Culture / Sam Toller

Faith Appreciation – Buddhism

For my final piece on religious practices that can be appreciate by all, I end on a belief close to my heart; Karma. My Name Is Earl taught me the basic principle of Karma, but from that day, at the age of around 10, it’s been my firmest spiritual belief. Although it can be found within Hinduism and Sikhism, I will be focusing on the Buddhist view of Karma.

“Whatever karma I create, whether good or evil, that I shall inherit.” Buddha, Upajjhatthana Sutta (A Buddhist writing)

Karma essentially means that good deeds are rewarded with happiness, and bad deeds result in unhappiness; if you do something good or bad, your life will become better or worse, respectively.  Karma also effects reincarnation in the next life, meaning the way you live determines what form of life you will return as. Although, I do not strongly believe in reincarnation, and hence that karma affects you in the next life, I am a strong believer in the more immediate effects of Karma. I like to believe that if I lead a moral life, I will be rewarded for it, and on the other hand if I – or any other – were to behave immorally, they would be punished in some form.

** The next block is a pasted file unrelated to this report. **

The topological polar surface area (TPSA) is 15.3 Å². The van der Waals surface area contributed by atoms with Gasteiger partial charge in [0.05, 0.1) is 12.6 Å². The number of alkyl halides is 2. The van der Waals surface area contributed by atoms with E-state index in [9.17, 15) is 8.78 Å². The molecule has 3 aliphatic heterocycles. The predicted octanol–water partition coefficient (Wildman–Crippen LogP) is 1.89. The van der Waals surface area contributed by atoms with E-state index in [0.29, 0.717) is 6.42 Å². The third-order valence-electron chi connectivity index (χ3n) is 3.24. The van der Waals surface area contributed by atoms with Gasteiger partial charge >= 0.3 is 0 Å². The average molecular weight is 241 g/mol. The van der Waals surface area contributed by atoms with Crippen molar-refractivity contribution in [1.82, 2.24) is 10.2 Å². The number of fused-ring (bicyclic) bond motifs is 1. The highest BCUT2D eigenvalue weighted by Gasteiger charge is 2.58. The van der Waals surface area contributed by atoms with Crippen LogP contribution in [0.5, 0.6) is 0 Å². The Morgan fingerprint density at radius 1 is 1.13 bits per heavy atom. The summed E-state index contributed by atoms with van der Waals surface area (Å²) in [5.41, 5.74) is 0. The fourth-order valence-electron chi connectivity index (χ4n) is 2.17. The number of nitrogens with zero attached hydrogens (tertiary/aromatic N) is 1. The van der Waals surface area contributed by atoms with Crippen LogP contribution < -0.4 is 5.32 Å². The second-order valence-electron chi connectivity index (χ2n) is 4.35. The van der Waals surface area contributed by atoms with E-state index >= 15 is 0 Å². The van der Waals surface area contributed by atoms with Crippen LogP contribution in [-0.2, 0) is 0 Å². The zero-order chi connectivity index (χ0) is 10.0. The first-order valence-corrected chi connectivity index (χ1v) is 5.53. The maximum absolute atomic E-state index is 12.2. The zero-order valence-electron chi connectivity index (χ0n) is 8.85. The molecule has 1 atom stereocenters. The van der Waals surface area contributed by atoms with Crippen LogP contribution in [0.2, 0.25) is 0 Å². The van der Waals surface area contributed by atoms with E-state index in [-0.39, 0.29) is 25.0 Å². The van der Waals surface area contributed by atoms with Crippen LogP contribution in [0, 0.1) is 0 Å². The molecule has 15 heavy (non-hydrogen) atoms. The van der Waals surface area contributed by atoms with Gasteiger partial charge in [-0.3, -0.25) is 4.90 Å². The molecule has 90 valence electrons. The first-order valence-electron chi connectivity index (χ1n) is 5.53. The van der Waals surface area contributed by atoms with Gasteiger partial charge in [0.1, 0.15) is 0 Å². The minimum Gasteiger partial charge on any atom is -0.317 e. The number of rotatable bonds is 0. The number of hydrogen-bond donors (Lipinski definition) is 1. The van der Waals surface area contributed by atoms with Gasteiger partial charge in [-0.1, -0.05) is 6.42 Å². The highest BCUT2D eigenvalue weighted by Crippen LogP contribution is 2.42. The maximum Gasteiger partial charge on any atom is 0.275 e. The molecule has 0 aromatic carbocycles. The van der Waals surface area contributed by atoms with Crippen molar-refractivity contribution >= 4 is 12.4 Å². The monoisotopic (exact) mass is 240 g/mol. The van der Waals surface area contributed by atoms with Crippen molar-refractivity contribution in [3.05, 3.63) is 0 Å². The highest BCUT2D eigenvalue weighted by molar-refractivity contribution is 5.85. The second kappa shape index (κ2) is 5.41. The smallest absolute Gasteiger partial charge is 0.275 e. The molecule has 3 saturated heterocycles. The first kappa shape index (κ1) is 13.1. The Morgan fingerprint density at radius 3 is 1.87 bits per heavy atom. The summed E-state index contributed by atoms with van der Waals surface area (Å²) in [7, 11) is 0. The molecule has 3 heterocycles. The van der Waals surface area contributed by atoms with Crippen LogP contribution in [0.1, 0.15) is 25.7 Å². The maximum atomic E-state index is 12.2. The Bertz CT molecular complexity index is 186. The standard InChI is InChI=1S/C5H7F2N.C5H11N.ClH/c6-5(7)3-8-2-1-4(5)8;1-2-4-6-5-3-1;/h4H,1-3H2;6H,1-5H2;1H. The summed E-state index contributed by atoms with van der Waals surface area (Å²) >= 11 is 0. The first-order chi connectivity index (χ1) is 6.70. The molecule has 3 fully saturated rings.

I sometimes think of Karma as a spiritual common sense; a religious reinforcement of the golden rule – Treat others as you wish to be treated yourself. If I do something for the benefit of another person, then they are more likely to be there when I need help myself. Similarly, if you do a good deed, karma will return this deed to benefit you in the future. However, this is only a comparison, and inhibits the selfless mentality that Karma encourages. Indeed, Buddha also states that the karma of a deed is affected by the person and the context in which it is committed. If I were to spend a day being entirely selfless, with the motivation of being rewarded by karma, the day becomes entirely selfish. My deeds would not be rewarded, and perhaps I would receive some sort of punishment for being so discreetly selfish.

I appreciate this interpretation a lot, but I think there is a compromise to be made in terms of the altruism of a certain deed. The forethought in any selfless deed should be to help or benefit another person, but I think it’s fair to hope for some appreciation from the person you help.

If everyone considered the moral consequences, at least briefly, before they committed a deed, the world would, I hope, be a happier and better place. Even without the reliance on spirituality to balance the status quo, it’s only logical that good deeds and their performers are remembered and reciprocated, whilst the selfish and immoral are also marked, as people we may think twice of before giving assistance.





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